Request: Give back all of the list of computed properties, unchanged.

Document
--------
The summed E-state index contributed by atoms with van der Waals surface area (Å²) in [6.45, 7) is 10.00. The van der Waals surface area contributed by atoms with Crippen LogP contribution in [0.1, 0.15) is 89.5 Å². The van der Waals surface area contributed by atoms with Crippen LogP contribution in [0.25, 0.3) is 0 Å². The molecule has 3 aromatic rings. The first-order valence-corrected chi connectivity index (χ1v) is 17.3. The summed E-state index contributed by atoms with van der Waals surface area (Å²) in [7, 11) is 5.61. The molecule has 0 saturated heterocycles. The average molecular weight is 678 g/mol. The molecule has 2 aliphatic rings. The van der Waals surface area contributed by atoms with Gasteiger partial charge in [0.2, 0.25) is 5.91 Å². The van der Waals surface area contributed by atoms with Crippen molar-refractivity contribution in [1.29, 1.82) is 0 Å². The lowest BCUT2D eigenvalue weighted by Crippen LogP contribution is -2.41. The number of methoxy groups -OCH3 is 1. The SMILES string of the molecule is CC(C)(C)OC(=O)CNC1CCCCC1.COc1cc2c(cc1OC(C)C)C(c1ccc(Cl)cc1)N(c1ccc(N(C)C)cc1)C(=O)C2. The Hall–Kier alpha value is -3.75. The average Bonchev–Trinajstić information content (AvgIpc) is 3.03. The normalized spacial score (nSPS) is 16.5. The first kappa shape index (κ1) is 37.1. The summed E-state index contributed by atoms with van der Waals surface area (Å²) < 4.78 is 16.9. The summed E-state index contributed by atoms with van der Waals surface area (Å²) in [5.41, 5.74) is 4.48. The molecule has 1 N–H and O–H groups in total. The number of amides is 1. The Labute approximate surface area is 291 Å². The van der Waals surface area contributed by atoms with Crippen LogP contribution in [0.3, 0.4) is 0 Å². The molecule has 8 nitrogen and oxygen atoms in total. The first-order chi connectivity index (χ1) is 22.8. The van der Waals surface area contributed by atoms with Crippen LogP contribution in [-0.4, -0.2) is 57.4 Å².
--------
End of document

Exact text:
The summed E-state index contributed by atoms with van der Waals surface area (Å²) in [6.45, 7) is 10.00. The van der Waals surface area contributed by atoms with Crippen LogP contribution in [0.1, 0.15) is 89.5 Å². The van der Waals surface area contributed by atoms with Crippen LogP contribution in [0.25, 0.3) is 0 Å². The molecule has 3 aromatic rings. The first-order valence-corrected chi connectivity index (χ1v) is 17.3. The summed E-state index contributed by atoms with van der Waals surface area (Å²) in [7, 11) is 5.61. The molecule has 0 saturated heterocycles. The average molecular weight is 678 g/mol. The molecule has 2 aliphatic rings. The van der Waals surface area contributed by atoms with Gasteiger partial charge in [0.2, 0.25) is 5.91 Å². The van der Waals surface area contributed by atoms with Crippen molar-refractivity contribution in [1.29, 1.82) is 0 Å². The lowest BCUT2D eigenvalue weighted by Crippen LogP contribution is -2.41. The number of methoxy groups -OCH3 is 1. The SMILES string of the molecule is CC(C)(C)OC(=O)CNC1CCCCC1.COc1cc2c(cc1OC(C)C)C(c1ccc(Cl)cc1)N(c1ccc(N(C)C)cc1)C(=O)C2. The Hall–Kier alpha value is -3.75. The average Bonchev–Trinajstić information content (AvgIpc) is 3.03. The normalized spacial score (nSPS) is 16.5. The first kappa shape index (κ1) is 37.1. The summed E-state index contributed by atoms with van der Waals surface area (Å²) < 4.78 is 16.9. The summed E-state index contributed by atoms with van der Waals surface area (Å²) in [5.41, 5.74) is 4.48. The molecule has 1 N–H and O–H groups in total. The number of amides is 1. The Labute approximate surface area is 291 Å². The van der Waals surface area contributed by atoms with Crippen LogP contribution in [0.3, 0.4) is 0 Å². The molecule has 8 nitrogen and oxygen atoms in total. The first-order chi connectivity index (χ1) is 22.8. The van der Waals surface area contributed by atoms with Crippen LogP contribution in [-0.4, -0.2) is 57.4 Å².